Resentment was like that. Sharp, present, cruel. Harry felt corrupted. He didn’t have the energy for this.

“Who are you to talk?” Harry snarled back. Sharp, present, cruel. “As if you’re some beacon of wisdom or purity or whatever. As if you’ve never run away. Have you forgotten who you are?”

If Malfoy had looked angry before, he looked ready to catch fire now. Harry half-expected him too. Everything was blue-hot.

“Ah, yes.” Malfoy’s thin lips twisted around the words. Harry had forgotten it, mostly – but Malfoy was not a handsome man. His nose was too long, his eyes too narrow, his chin too sharp. The hollows in his face had a permanent sunken-in appearance. His transparent skin betrayed his hatred, when he felt it, all too easily.

Draco Malfoy. How dare I criticise anyone else, when I am already the lowest of the low? What do I know of bravery? What do I know of suffering? Anyone who takes the dark mark is barely human, isn’t that right, Harry Potter? How dare I talk to the great War Hero like I could be his equal –”

“Stop it,” said Harry. “Just shut up. Shut up.”

“Is it hard to hear? Has no one ever told you what they think of you before? That’s the thing no one tells you about privilege Potter – it hurts when you realise you’re not specia-”

“Stop it!” Harry shouted. It tore through him on its way out. “Just shut up, okay! Shut the hell up!”

The sound burst through the space like a gun going off. Malfoy stopped. He was breathing like he’d been running.

There was a few beats where they just stared each other, both red-skinned and wide-eyed. Then Harry felt the warmth drip down his jaw, and realised he was crying again. He brought his hand to his face.

“Fuck,” he breathed through his palm. He was shaking like a bomb about to go off. He turned around blindly, kicking at the ground. “Fuck.”

There was more silence. Harry was going to drown. He was going to drown and drown and drown –

“Everyone has problems,” Malfoy said. He wasn’t yelling anymore. Harry turned around and looked at him.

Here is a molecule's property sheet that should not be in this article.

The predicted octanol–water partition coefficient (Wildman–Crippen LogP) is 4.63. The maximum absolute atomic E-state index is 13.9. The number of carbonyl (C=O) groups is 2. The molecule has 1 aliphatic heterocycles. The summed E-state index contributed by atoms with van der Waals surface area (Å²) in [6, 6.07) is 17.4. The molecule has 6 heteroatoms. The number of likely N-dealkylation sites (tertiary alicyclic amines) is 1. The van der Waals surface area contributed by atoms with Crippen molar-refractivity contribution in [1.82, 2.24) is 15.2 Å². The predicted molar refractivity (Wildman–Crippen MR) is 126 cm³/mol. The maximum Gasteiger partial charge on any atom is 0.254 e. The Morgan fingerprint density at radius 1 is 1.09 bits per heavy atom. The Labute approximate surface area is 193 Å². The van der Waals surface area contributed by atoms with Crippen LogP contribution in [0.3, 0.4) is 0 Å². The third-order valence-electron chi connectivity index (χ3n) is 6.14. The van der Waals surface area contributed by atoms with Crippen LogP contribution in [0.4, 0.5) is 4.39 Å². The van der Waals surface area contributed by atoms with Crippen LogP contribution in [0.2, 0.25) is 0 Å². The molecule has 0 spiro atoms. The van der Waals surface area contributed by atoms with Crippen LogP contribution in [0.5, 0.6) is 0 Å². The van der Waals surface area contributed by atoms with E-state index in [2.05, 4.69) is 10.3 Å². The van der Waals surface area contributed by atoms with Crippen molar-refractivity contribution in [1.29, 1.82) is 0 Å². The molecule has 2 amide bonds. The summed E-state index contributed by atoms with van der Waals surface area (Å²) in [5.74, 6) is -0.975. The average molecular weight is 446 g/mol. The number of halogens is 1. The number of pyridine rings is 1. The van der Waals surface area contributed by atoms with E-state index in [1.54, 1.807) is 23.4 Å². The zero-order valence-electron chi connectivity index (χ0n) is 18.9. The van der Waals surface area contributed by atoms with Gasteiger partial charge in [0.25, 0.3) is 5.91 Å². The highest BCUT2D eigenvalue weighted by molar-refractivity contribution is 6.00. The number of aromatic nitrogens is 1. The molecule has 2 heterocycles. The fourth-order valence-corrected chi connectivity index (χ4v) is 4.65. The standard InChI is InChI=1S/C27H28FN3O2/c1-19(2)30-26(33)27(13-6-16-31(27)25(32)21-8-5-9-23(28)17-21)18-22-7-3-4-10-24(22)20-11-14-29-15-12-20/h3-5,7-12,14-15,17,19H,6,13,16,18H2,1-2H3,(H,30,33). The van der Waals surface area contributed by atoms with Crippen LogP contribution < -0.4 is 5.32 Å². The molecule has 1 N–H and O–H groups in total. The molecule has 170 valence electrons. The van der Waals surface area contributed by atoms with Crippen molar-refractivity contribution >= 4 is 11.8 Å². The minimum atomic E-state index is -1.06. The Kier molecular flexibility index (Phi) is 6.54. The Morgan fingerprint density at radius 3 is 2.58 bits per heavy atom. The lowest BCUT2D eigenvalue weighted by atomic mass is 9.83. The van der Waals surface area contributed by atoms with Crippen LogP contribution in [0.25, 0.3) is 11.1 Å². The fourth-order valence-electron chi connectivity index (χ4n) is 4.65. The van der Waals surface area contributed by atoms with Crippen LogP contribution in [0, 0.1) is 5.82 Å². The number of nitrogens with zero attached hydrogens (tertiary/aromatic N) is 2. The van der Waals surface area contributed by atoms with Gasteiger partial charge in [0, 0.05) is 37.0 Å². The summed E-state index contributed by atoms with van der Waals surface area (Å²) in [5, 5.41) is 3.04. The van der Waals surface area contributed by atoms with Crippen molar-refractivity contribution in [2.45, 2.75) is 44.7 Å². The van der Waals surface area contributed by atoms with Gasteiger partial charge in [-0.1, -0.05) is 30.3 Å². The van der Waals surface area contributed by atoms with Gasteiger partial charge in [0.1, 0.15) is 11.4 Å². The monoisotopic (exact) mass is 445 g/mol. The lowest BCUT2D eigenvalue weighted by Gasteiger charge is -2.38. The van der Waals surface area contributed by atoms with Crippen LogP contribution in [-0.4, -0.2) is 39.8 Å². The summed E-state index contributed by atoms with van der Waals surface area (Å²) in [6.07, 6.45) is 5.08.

He looked back. His eyes were red-rimmed too. Harry had the sudden vision of Malfoy crumpling over, sobbing while this time Harry held him instead, pressing kisses to his neck and clinging to him through it. Then Malfoy inhaled sharply, nostrils flaring, and the vision disappeared. His gaze skittered off the length of Harry and back to his face. Harry wished, out of all the expressions he could have known how to interpret, that it hadn’t been this one.

Grey eyes bore into him like a weight. “Don’t make excuses for yourself,” said Draco, and then he swallowed and turned away, his back a fading shape as he disappeared back into the forest. Harry watched him leave.

He was all alone. It had happened more suddenly than he had expected. He turned back to the loch. When he began to cry again, he didn’t bother to keep himself quiet. It made it easier not to think.


It was a long time before he left the loch. He went back to his hotel room. He looked at his suitcase for a long time, before re-packing it so everything fit. Then he went to sleep. It was a restless sleep, and he woke three hours later.

When he’d finished showering, it was almost dawn. He came back out and looked at his suitcase again.

He breathed in. He breathed out. Then he got undressed and unpacked it all, very slowly. It took a long time as well, and exhaustion was a permanent resident in his bones, but he found that if he focused on the actions of it all, it was easier to keep going.


Dear Harry,

How have you been? Hopefully it isn’t too cold, since it’ summer time and everything. And of course, you’re used to cold weather in Scotland. I don’t know what I’m even concerned about.

It’s been strange without you here. Not strange. I don’t want you to think – or well, feel bad about it or anything. It’s not that we’re upset or anything. Of course not. I think it’s lovely that you’re doing something new. We both do.

But – I suppose I’m just trying to tell you that we miss you. I know you don’t like it when we fuss, but well – do take care of yourself, Harry. Please.

But you’ll have to tell us all about your adventures! What’s the Himalayas like? I’ve never really been to Asia at all – what’s the culture like? And the food? Ron would like to know about the food.

And what are the dragons like? Do you have one assigned to you? If so, you must send pictures of it Harry, and they can go on our fridge. (Ron still doesn’t understand how it works – honestly Harry, more and more I find that traditional wizarding education is truly lacking in certain areas. Simple physics, really! Magic isn’t the only thing in the world!)

And what are the people like? Ron says to send pictures of them as well, and that they can also go on the fridge. He’s being ridiculous, as usual.

But you must have met some interesting folk. I imagine dragon-taming in the Himalayas attracts a curious crowd. Not in a negative way, of course.